Waiting for the universe to cough & the #ROW80 report

Earlier this evening, I had an idea for a post. I knew the first line. I was confident I could write the middle without too much suffering. I didn’t know how it would end–I never know the ending when I start out–but I believed what I’d already written would lead to an appropriate close.

I opened WordPress to the Add New Post screen and put my fingers on the keyboard. And wrote–nothing.

Brain 1
Brain 1 (Photo credit: Wikipedia)

I’d forgotten everything: topic, first line, the whole shebang. I think the topic had to do with a comment on a post novelist Terry Shames put on Facebook, but I’ve forgotten which comment. Re-reading her post didn’t help.

I stared at the blank screen for a few seconds, then moved on. Obsessing over memory lapses guarantees the thought won’t return. It’s more effective to go on with life and wait for the universe to cough it up.

As to the #ROW80 report, only one day late: I ate refined sugar (but not too much, not every day), didn’t write, didn’t visit and comment on Writing Wranglers and Warriors and #ROW80 blogs every day, or visit Malvern Books.

I added a few words to the WIP (work in progress) but then realized the ending I’d planned will not do. So far I haven’t worked out an alternative ending, but that’s all right. The universe will cough one up when it’s ready. If the universe doesn’t, Austin Mystery Writers will. That’s what I keep them around for.

I did

  1. finish reading Mark Pryor’s mystery novel The Paris Librarian.
  2. have a blast visiting with Kaye George at this week’s Austin Mystery Writers meeting.

The Paris Librarian is on my list of 20 Books of Summer. It’s a pretty good book. That’s pretty good as in I-sat-up-until-two-o’clock-this-morning-reading-because-I-had-to-know-who-done-it. So there’s one I can check off my reading list.

In addition to The Paris Librarian, since June 1, I’ve read Anne Tyler’s A Spool of Blue ThreadSarah Addison Allen’s Garden Spells, and Isabelle Allende’s The Japanese Lover. I began Yaa Gyasi’s Homegoing but set it aside in favor of Librarian.

At MysteryPeople, BookPeople’s store-within-a-store, for a signing last week, Mark told two stories behind the writing of the mystery. They’re well worth reading. Find them on his blog, D. A. Confidential.

Silver Falchion Award
Silver Falchion Award

Concerning #2 above, I had a blast visiting with Kaye George at the BookPeople coffee shop last Thursday. Conversation meandered through a number of topics, but we kept coming back to (more Blatant Self-Promotion) Austin Mystery Writers’ Murder on Wheels and the Silver Falchion award it won for Best Fiction Short Story Anthology at the Killer Nashville conference. To those who’ve read about the Silver Falchion before, I apologize for bringing it up again. The excitement hasn’t worn off yet.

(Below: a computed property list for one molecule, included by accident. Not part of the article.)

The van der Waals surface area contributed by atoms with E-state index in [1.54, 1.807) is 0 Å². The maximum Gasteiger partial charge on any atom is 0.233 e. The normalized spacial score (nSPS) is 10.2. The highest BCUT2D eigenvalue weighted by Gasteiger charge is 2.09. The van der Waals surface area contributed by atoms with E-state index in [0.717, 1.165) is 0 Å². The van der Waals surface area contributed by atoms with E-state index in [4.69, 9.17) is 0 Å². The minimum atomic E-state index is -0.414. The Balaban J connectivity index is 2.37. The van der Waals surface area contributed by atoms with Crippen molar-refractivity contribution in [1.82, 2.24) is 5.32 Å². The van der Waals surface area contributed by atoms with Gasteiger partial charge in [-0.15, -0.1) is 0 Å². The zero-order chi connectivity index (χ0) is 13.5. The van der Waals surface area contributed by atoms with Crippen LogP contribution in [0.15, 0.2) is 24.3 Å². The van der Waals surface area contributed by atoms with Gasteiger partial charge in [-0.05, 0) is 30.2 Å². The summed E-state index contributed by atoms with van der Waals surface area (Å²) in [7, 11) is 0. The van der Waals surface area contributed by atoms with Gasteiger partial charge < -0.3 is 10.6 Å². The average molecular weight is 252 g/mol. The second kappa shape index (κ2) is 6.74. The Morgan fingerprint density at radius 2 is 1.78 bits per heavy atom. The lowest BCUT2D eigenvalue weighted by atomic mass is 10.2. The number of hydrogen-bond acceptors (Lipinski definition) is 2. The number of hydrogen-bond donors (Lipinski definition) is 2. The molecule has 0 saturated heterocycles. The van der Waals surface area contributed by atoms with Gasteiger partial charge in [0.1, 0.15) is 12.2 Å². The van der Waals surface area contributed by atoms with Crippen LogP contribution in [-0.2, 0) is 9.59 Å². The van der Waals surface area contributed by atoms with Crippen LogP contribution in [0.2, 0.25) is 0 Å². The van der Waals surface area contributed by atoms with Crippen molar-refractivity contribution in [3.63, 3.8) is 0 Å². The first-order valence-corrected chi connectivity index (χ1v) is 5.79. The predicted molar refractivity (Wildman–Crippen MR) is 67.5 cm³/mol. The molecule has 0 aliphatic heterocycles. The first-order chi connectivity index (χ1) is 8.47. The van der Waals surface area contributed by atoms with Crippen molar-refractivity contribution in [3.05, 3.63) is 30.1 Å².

Kaye is the author of four popular mystery series. She writes the Immy Duckworthy mysteries, the Cressa Carraway Musical mysteries, and the People of the Wind mysteries under her own name. She writes the Fat Cat series under the pen name Janet Cantrell. For more about our visit with her, see Gale Albright’s post on the Austin Mystery Writers blog.

To sum up my progress on the earlier #ROW80 buffet, I’ll say this: I did what I wanted and not much else.

August 29 #ROW80 Buffet 

  1. Read James Ziskin’s Heart of Stone
    Another book that cut in line before Homegoing
  2. Finish reading Yaa Gyasi’s Homegoing

If I read both books, I’ll have finished seven of the twenty I set out to read by September 5. Of course, I didn’t really set out to read twenty. I got a late start and set out to read what I could. Seven, or six, will be what I could. I fear I’ll not have Mark Twain’s Autobiography and Simone de Beauvoir’s The Second Sex read before Monday, but Tuesday is another day. I read The Second Sex in graduate school. It’s worth reading again, but not this week.

And so ends this post. As a writer who forgot what she intended to say, I think I’ve done well.

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Read more #ROW80 posts here.

The Best of Fantastic Fest: My Husband, His Films, and a Flying Vegetable Steamer

Last week a friend asked what David and I have done for fun lately.

A long silence followed.

Fantastic Fest 2015 tee-shirt
Fantastic Fest 2015 tee-shirt